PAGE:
A low level of chemilumnescence by hemoglobin (Hb) was detected in the reaction with H2O2 and hydrogen donors such as gallic acid and catechins. The photon intensity was affected by the ferric state of Hb (methemoglobin > oxyhemoglobin), and was roughly correlated with the radical-scavenging potential of catechins. We hypothesized the reversible activation reaction of Hb as the chemiluminescence mechanism of the H2O2/gallic acid/Hb system. It is indicated that the oxidized-Hb (Hb-OOH) formation was a chemiluminescence-rate–determining step and one-electron reduction by a hydrogen donor of the compound-I–type intermediate ([·XFeIV] = O) proved a chemiluminescence-specificity–determining step. Spectral analysis showed that the photon emission from the H2O2/gallic acid/Hb system was produced without singlet oxygen generation. The concentration dependence of photon intensity suggests a high consumption ratio of H2O2 leading to protection from H2O2 toxicity. Albumin was defined as a hydrogen donor by the isolation of chemiluminescent substance in plasma using this chemiluminescence system.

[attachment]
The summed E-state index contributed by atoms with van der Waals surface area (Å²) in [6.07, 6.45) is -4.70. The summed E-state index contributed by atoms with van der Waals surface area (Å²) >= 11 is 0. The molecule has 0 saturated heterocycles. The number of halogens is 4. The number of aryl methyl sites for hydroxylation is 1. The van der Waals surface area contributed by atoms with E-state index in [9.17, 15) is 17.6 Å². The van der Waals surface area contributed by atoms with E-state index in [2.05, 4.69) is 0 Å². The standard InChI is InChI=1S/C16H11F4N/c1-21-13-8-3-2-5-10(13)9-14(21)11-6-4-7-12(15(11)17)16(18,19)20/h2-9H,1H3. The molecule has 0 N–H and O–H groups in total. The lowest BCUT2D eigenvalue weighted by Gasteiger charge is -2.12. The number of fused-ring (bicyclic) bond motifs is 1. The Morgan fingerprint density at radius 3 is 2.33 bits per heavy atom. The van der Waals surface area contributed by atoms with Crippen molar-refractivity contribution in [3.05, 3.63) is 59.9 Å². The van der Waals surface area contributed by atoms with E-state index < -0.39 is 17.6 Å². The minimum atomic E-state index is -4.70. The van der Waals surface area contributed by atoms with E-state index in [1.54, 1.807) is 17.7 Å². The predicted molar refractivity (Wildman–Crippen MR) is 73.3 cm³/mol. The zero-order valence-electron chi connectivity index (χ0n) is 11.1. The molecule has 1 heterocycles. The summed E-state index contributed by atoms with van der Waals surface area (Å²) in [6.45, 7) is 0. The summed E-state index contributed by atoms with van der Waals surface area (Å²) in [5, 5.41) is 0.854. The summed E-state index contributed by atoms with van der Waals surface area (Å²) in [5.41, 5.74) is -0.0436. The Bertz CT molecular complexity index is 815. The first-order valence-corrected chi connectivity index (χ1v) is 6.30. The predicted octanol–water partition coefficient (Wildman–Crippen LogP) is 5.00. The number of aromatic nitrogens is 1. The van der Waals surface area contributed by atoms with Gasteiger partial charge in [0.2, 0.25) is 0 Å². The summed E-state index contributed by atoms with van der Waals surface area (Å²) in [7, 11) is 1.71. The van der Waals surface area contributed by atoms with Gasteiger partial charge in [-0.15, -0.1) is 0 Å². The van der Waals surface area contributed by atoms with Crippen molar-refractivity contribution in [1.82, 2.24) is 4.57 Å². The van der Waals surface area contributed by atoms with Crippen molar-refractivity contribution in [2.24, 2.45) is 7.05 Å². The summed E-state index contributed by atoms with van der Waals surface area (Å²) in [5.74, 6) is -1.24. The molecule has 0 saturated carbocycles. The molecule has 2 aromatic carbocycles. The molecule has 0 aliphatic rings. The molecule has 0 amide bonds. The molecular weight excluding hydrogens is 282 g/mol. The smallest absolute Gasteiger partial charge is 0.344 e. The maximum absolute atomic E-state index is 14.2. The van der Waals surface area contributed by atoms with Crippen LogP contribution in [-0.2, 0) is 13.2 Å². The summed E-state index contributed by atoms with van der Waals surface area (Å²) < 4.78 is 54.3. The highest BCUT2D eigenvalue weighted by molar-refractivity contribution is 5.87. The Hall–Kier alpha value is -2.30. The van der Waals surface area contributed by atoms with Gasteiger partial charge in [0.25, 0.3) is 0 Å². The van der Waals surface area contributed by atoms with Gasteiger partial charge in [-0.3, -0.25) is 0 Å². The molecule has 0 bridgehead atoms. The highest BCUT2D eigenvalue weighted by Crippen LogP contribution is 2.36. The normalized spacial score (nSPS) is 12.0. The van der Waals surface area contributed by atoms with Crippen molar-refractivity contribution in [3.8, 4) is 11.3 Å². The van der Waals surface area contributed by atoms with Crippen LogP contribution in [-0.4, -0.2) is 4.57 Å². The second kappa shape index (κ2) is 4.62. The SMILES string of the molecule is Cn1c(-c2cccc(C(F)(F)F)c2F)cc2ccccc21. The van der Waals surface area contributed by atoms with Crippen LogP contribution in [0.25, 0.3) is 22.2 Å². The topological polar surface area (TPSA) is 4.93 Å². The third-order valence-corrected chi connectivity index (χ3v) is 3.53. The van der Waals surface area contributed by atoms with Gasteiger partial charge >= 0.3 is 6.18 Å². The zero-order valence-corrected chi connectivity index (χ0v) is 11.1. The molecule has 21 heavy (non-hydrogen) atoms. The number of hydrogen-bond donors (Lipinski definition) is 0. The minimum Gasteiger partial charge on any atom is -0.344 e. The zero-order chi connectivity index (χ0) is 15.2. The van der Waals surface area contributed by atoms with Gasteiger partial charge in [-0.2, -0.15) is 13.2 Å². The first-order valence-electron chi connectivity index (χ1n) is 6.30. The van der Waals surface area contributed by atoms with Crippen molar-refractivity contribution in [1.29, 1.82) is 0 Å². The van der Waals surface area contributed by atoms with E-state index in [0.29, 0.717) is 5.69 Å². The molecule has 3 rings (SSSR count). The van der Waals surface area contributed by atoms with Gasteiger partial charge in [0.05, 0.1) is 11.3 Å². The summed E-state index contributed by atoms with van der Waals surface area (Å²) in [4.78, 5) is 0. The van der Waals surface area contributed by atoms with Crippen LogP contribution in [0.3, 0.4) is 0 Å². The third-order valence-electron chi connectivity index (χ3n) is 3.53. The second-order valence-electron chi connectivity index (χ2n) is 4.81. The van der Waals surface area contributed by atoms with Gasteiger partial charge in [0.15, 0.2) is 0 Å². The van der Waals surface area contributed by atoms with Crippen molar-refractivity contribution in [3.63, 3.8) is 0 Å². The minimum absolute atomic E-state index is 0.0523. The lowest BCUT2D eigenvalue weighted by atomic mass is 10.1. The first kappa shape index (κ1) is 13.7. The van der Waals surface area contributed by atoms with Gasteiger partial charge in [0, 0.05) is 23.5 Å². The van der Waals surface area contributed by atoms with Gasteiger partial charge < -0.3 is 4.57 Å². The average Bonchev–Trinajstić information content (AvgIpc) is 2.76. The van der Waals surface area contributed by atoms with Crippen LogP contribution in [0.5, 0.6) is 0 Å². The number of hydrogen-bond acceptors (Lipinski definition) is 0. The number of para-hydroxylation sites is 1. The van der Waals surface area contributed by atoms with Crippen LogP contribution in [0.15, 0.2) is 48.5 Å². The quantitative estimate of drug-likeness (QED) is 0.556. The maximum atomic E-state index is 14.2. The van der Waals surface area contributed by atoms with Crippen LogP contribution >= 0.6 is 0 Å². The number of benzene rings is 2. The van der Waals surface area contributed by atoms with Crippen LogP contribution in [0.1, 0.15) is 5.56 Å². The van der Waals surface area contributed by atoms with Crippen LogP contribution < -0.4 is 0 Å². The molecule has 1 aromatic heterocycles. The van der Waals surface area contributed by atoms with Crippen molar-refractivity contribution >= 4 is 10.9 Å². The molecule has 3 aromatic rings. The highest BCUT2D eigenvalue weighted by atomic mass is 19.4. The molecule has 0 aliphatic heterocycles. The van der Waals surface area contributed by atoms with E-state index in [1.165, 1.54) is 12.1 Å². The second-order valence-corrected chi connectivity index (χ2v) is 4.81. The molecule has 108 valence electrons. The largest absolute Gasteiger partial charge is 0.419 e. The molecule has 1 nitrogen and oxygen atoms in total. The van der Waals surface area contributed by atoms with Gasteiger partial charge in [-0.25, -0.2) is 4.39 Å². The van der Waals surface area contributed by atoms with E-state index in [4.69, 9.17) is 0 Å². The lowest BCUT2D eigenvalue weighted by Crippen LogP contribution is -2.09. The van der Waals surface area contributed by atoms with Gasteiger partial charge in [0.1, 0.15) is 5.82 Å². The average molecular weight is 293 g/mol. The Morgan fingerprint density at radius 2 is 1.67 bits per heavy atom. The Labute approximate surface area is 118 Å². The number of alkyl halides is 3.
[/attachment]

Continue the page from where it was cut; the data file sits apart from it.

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Vol. 73 • No. 5